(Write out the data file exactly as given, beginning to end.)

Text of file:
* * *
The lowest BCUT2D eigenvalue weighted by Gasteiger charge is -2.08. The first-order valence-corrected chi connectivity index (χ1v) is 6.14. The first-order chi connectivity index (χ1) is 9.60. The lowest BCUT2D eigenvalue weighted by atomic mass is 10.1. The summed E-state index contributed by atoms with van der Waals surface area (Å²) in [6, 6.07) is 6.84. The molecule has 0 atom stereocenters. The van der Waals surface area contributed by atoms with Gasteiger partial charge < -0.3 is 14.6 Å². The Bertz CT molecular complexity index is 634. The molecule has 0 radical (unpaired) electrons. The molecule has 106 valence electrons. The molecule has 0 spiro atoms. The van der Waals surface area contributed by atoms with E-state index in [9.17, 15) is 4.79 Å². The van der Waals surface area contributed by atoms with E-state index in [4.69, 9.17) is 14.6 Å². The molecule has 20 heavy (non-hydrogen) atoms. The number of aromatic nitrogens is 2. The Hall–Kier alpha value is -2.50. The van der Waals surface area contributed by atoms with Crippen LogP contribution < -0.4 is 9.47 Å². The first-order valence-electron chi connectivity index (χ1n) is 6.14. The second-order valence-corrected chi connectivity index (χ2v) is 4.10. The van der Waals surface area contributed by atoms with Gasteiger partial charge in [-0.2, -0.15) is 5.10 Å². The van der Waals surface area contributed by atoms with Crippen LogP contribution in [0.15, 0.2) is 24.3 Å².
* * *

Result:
The lowest BCUT2D eigenvalue weighted by Gasteiger charge is -2.08. The first-order valence-corrected chi connectivity index (χ1v) is 6.14. The first-order chi connectivity index (χ1) is 9.60. The lowest BCUT2D eigenvalue weighted by atomic mass is 10.1. The summed E-state index contributed by atoms with van der Waals surface area (Å²) in [6, 6.07) is 6.84. The molecule has 0 atom stereocenters. The van der Waals surface area contributed by atoms with Gasteiger partial charge < -0.3 is 14.6 Å². The Bertz CT molecular complexity index is 634. The molecule has 0 radical (unpaired) electrons. The molecule has 106 valence electrons. The molecule has 0 spiro atoms. The van der Waals surface area contributed by atoms with E-state index in [9.17, 15) is 4.79 Å². The van der Waals surface area contributed by atoms with E-state index in [4.69, 9.17) is 14.6 Å². The molecule has 20 heavy (non-hydrogen) atoms. The number of aromatic nitrogens is 2. The Hall–Kier alpha value is -2.50. The van der Waals surface area contributed by atoms with Crippen LogP contribution < -0.4 is 9.47 Å². The first-order valence-electron chi connectivity index (χ1n) is 6.14. The second-order valence-corrected chi connectivity index (χ2v) is 4.10. The van der Waals surface area contributed by atoms with Gasteiger partial charge in [-0.2, -0.15) is 5.10 Å². The van der Waals surface area contributed by atoms with Crippen LogP contribution in [0.15, 0.2) is 24.3 Å².